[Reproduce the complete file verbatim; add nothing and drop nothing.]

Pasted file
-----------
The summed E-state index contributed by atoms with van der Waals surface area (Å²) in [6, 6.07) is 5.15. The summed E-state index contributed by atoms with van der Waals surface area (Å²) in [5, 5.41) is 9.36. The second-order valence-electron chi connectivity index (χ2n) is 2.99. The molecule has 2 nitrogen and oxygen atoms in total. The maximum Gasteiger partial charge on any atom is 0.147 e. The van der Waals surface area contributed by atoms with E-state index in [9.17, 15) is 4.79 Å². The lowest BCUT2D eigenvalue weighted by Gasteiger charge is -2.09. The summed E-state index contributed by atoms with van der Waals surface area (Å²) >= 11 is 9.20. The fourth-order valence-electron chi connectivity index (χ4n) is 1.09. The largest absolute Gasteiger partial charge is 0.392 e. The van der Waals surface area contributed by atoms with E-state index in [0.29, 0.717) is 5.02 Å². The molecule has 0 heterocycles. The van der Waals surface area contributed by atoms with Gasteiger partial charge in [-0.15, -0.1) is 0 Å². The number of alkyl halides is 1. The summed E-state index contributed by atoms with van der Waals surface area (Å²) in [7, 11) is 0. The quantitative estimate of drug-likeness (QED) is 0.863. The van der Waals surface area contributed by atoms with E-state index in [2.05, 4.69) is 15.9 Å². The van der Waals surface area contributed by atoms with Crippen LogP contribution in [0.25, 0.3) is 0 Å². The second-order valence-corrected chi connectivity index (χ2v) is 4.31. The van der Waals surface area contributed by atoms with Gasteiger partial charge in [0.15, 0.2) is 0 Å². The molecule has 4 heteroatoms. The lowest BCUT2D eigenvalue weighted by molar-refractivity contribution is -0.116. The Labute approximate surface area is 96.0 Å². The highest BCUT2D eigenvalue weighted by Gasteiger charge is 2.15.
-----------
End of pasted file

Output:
The summed E-state index contributed by atoms with van der Waals surface area (Å²) in [6, 6.07) is 5.15. The summed E-state index contributed by atoms with van der Waals surface area (Å²) in [5, 5.41) is 9.36. The second-order valence-electron chi connectivity index (χ2n) is 2.99. The molecule has 2 nitrogen and oxygen atoms in total. The maximum Gasteiger partial charge on any atom is 0.147 e. The van der Waals surface area contributed by atoms with E-state index in [9.17, 15) is 4.79 Å². The lowest BCUT2D eigenvalue weighted by Gasteiger charge is -2.09. The summed E-state index contributed by atoms with van der Waals surface area (Å²) >= 11 is 9.20. The fourth-order valence-electron chi connectivity index (χ4n) is 1.09. The largest absolute Gasteiger partial charge is 0.392 e. The van der Waals surface area contributed by atoms with E-state index in [0.29, 0.717) is 5.02 Å². The molecule has 0 heterocycles. The van der Waals surface area contributed by atoms with Gasteiger partial charge in [-0.15, -0.1) is 0 Å². The number of alkyl halides is 1. The summed E-state index contributed by atoms with van der Waals surface area (Å²) in [7, 11) is 0. The quantitative estimate of drug-likeness (QED) is 0.863. The van der Waals surface area contributed by atoms with E-state index in [2.05, 4.69) is 15.9 Å². The van der Waals surface area contributed by atoms with Crippen LogP contribution in [0.25, 0.3) is 0 Å². The second-order valence-corrected chi connectivity index (χ2v) is 4.31. The van der Waals surface area contributed by atoms with Gasteiger partial charge in [0.15, 0.2) is 0 Å². The molecule has 4 heteroatoms. The lowest BCUT2D eigenvalue weighted by molar-refractivity contribution is -0.116. The Labute approximate surface area is 96.0 Å². The highest BCUT2D eigenvalue weighted by Gasteiger charge is 2.15.